Amaranthia

Session 31

Location unknown Qu’ah Qi Jazeera; day 1

I awoke to Creature starring at me, to the sounds of mounting confusion, and tiny voices asking “cookie?” It took me several moments to realize that we were all being observed by Creatures. Dozens of them.

They had already found our supplies, what little we had on hand at our abrupt departure from Sefet, and after a brief flurry of activity to reclaim our belongings, we realized that we were in something of a situation. Even Lyr’s magic couldn’t feed us, for the creatures ate the food as fast as she could summon it.

Stomachs grumbling, we decided to scout our surroundings. After picking our Creature out of the crowd—Cressida had, it seems, actually managed to teach him some manners over the years—she transformed into a dire eagle and flew off to the southwest, while Dendera, Sehera and I went to the northwest.

The beach transitioned abruptly into jungle, but the ground soon became rocky and the vegetation smaller as we went inland and up hill. There was little sign of animal life save for small birds and insects and little food except coconuts. The creatures probably eat it all…

Eventually we found a stream, which led in turn to a slightly larger stream, which we followed up into the rocky hills. Eventually we found a large pool, a natural spring of some sort. Lined by a gravelly beach and light foliage, it seemed as idyllic a spot as one would be likely to find. A vantage point showed us a long view of the landscape, a mix of rocky scrub and tropical foliage, dotted with small ponds like this one. We spotted some small, fat deer-like creatures—the largest animals we had seen so far—but no obvious signs of civilization.

Dendera spotted fish in the pond and suggested that we catch some, then bring the others here, where we could eat, free of the creatures. I have very little fishing experience and Sehera is from the desert, so Dendera had to show us how. I guess I had never realized one could fish with a spear before; once the method became clear, it became an easy extension of my training, an exercise in focus and precision.

We gathered many hand-sized fish and set them over a cookfire, then Sehera went to find the others. On the beach, Lyr, had been trying to instruct the creatures in morality. Time will tell if she succeeded, I suppose. Feng worked at learning a new spell. Nessisus says he was composing a new song, but for him that process seems to involve a lot of sleeping.

Being left alone with Dendera was interesting. I am still not sure what to make of her; it is all of a few days since she threatened to murder my entire family. I still do not know why she came with us, or even what she needed the Khatam Mahib Ghaza, for she never talks about her self. She doesn’t even make small talk. She is a woman of action and, lately, her actions towards me have been… very friendly.

The others eventually joined us one by one, having escaped the creatures. Cressida and Indira found us as well by our cookfire. We are indeed on a small island, maybe a day’s walk in diameter. By the environment and vegetation, it seems likely we are north of Mileisia. Unfortunately, even from the sky, they could not see any neighboring islands. They reported seeing only one structure, on roughly the opposite side of the island from where we arrived. It was old, but is seemed the best option to explore.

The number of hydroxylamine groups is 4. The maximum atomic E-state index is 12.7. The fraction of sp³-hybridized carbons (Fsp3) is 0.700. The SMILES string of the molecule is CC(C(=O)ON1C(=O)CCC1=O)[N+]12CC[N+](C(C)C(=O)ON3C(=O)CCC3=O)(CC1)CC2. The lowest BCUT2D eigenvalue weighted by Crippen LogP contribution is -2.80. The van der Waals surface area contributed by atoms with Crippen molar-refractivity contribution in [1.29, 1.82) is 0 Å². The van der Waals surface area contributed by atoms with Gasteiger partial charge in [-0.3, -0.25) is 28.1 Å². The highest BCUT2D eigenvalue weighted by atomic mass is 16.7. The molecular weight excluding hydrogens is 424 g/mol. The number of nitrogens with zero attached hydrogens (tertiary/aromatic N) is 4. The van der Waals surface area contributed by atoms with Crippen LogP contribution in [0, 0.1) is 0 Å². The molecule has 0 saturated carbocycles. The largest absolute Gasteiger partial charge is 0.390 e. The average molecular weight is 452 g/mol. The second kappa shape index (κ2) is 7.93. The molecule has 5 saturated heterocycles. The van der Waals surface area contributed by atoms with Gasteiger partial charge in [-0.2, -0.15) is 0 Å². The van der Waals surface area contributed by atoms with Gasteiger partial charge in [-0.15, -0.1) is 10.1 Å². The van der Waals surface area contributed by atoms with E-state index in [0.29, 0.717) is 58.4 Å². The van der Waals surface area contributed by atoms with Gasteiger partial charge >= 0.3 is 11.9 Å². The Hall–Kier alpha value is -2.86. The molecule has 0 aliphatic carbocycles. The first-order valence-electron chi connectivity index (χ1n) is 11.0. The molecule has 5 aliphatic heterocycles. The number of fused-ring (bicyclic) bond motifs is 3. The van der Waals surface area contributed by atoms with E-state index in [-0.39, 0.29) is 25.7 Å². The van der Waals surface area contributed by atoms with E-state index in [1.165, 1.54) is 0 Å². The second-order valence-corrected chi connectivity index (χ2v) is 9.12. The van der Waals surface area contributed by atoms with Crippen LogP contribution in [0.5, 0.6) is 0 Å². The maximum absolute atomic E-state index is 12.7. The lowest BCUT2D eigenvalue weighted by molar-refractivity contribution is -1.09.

But that would have to wait until tomorrow. The day had passed quickly—we had slept through most of the morning and were in no particular hurry—and so we made camp.

The only other event of note of that night was something Sehera found, a group of six stone posts, set deep into the ground, in a circle or hexagon. They seemed very old, but we could ascertain little from them save that, at some point, there had indeed been intelligent beings on this island.

Qu’ah Qi Jazeera; day 2

When we woke, the creatures had found us again, though fewer this time. Probably another troop of them. Lyr created some food for them as a distraction, allowing us to slip away, for they seemed determined to follow us, otherwise.

After several hours of walking, it started to rain. We took shelter, ate some of Lyr’s magically created food (bland, but nonetheless still food). It was a brief downpour and unfortunately provided little relief from the humidity and insects. Our brief time in Kohonma was far, far worse, but nonetheless, this has been a bit of a shock after having just been in Sefet’s early-summer dry period. We continued for a while longer, until, at roughly the center of the island, we came to a large clearing, devoid of life save for one large, strange tree. A Saramite Tree.

Dendera, Cressida and Lyr had never seen one of these things before and did not realize the danger,until they saw the corpses of birds and insects littered around the tree’s serpentine roots. Sehera skirted as close as she dared to the edge of the tree’s effect, helping us circumnavigate it safely. Strangely, a group of Creatures were frolicking amongst the tree’s branches, showing no ill effect at all.

Sehera found drag marks—as from a body—stretching from inside the tree’s sphere of influence and down a path, leading in the direction we intended to travel. For the rest of the day we followed this path, occasionally noting signs of drag marks, which were probably a few weeks old.

Along the path, we saw more of the same: a mix of rocky scrub and stands of tropical trees, small streams and ponds, few trustworthy natural food sources apart from coconuts, and few animals save for the creatures, the fat little deer (I am told they are water chevrotains), birds, and insects and more troops of Creatures.